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Section 362 Cr. P.C. clearly bars the court to alter or review its judgment or final order except to correct a clerical or arithmetical error. What is clerical or arithmetical error has been explained by Hon'ble Apex Court in the case of 'Master Constructions Company Pvt. Ltd. Vs. State of Orissa' AIR 1966 SC 1047 and it has been held that arithmetical error is a mistake of calculation and a clerical error is mistake in writing or typing. In the present case, the impugned order does not suffer from any arithmetical error or clerical error. On the other hand, case of the applicant is that her counsel could not appear to argue the case on the date fixed because his name was wrongly printed in the cause list as Vinod Kumar Srivastava in place of Vinod Kumar Sharma. It may, however, be mentioned that the revision was not dismissed in default as there is no provision for dismissal of the criminal revision in default and it was decided on merits holding that the order passed by the Addl. Sessions Judge for treating the application under section 156(3) Cr.P.C. as a complaint was justified. Now the question is whether this Court can recall or review its above judgment in view of the clear bar under section 362 Cr.P.C.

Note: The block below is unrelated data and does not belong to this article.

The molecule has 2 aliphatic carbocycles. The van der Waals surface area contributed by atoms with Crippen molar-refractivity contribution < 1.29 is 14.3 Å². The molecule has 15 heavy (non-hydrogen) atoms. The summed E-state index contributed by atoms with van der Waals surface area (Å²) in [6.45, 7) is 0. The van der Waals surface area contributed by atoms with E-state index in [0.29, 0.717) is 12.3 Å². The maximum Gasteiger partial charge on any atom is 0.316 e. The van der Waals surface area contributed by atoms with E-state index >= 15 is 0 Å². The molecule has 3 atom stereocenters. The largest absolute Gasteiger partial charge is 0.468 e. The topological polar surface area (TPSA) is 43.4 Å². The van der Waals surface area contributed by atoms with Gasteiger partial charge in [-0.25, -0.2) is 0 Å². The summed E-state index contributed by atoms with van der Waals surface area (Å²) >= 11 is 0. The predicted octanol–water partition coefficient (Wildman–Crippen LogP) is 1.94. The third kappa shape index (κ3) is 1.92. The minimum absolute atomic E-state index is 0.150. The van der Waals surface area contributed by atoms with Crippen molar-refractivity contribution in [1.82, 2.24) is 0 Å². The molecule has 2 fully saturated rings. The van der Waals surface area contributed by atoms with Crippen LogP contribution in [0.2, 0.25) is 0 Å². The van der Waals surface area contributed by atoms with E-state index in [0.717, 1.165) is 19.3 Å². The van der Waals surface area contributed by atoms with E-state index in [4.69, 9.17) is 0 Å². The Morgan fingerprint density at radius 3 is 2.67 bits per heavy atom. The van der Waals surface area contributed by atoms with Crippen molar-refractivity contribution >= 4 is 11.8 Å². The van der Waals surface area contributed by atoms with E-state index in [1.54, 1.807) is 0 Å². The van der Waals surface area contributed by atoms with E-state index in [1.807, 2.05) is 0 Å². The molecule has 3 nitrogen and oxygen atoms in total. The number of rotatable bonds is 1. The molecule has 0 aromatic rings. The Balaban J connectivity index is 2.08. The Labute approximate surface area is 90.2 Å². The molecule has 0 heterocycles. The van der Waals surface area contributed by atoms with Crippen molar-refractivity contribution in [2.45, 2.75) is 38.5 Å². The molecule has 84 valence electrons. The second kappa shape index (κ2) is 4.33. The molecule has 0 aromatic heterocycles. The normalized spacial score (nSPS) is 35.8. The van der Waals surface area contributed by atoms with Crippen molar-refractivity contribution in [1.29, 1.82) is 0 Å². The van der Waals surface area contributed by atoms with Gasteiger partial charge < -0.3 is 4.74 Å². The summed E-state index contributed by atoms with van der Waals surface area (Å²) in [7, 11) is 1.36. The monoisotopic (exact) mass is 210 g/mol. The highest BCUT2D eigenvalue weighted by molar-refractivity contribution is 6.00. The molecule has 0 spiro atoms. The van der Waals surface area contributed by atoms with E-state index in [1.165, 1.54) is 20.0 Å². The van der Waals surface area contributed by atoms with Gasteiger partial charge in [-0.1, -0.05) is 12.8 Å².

In the case of 'Sankatha Singh and others Vs. State of Uttar Pradesh' A.I.R. 1962 S.C. 1208 the facts were that the accused had filed an appeal before the Sessions Judge against the conviction order, and on the date fixed for hearing of that appeal, none appeared for the accused appellants. Then the learned Sessions Judge dismissed the appeal on merits. Thereafter the accused moved an application for setting aside that order on the ground that their counsel could not appear to argue the case and so the order dismissing the appeal should be set aside and an opportunity should be provided to the appellant to argue the appeal. This application was allowed by the Sessions Judge who had earlier dismissed the appeal. However, before the appeal could be taken up for hearing, that Sessions Judge was transferred, and in his place another Sessions Judge took over charge. When the appeal came up before him for hearing, he was of the view that his predecessor had no right under the provisions of the Cr.P.C. to set aside the earlier order of dismissal of the appeal, and so the order passed by him for rehearing of the appeal was without jurisdiction. He, therefore, maintained the earlier order of dismissal of the appeal passed by his predecessor, and refused to re-hear the appeal. Aggrieved with that order, the accused challenged it before the High Court but the High Court approved the view taken by the Sessions Judge that the earlier order of dismissal of the appeal could not be reviewed. Then the accused went to the Hon'ble Supreme Court and the Supreme Court dismissing the appeal observed that the appellate court has no power to review or restore an appeal which has been disposed of and so the Sessions Judge could not set aside his earlier order dismissing the appeal when neither the appellants nor their counsel had appeared, and could not order for rehearing of the appeal. It was further held that section 369 read with section 424 of the Code (old Cr.P.C.) make it clear that the appellate Court is not to alter or review the judgment once signed, except for the purpose of correcting a clerical error. It was also held that even assuming that the Sessions Judge can exercise inherent powers, he cannot pass the order for re-hearing of the appeal in exercise of such powers when Section 369 read with section 424 of the Code (old Cr.P.C. ) specifically prohibit the altering or reviewing of its order by the Court and that inherent powers cannot be exercised to do what the Code specifically prohibits the Court from doing.

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